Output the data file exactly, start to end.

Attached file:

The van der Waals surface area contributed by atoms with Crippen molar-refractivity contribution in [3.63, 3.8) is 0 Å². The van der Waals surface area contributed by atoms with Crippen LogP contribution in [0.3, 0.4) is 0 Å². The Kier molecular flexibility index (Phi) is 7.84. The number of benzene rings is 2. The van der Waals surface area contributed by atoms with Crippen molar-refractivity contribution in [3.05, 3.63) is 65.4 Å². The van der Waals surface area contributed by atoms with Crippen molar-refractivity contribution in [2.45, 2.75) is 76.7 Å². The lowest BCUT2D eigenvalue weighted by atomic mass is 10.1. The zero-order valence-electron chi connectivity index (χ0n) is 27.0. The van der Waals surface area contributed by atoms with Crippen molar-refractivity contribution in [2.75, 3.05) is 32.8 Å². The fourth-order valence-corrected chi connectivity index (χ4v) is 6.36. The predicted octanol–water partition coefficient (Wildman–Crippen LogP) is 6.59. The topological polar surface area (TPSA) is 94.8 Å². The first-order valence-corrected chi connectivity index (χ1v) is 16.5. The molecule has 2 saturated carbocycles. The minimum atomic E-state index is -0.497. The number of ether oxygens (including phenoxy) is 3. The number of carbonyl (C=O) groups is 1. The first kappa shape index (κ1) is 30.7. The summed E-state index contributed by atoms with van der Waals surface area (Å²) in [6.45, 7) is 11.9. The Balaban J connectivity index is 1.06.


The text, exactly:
The van der Waals surface area contributed by atoms with Crippen molar-refractivity contribution in [3.63, 3.8) is 0 Å². The van der Waals surface area contributed by atoms with Crippen LogP contribution in [0.3, 0.4) is 0 Å². The Kier molecular flexibility index (Phi) is 7.84. The number of benzene rings is 2. The van der Waals surface area contributed by atoms with Crippen molar-refractivity contribution in [3.05, 3.63) is 65.4 Å². The van der Waals surface area contributed by atoms with Crippen molar-refractivity contribution in [2.45, 2.75) is 76.7 Å². The lowest BCUT2D eigenvalue weighted by atomic mass is 10.1. The zero-order valence-electron chi connectivity index (χ0n) is 27.0. The van der Waals surface area contributed by atoms with Crippen molar-refractivity contribution in [2.75, 3.05) is 32.8 Å². The fourth-order valence-corrected chi connectivity index (χ4v) is 6.36. The predicted octanol–water partition coefficient (Wildman–Crippen LogP) is 6.59. The topological polar surface area (TPSA) is 94.8 Å². The first-order valence-corrected chi connectivity index (χ1v) is 16.5. The molecule has 2 saturated carbocycles. The minimum atomic E-state index is -0.497. The number of ether oxygens (including phenoxy) is 3. The number of carbonyl (C=O) groups is 1. The first kappa shape index (κ1) is 30.7. The summed E-state index contributed by atoms with van der Waals surface area (Å²) in [6.45, 7) is 11.9. The Balaban J connectivity index is 1.06.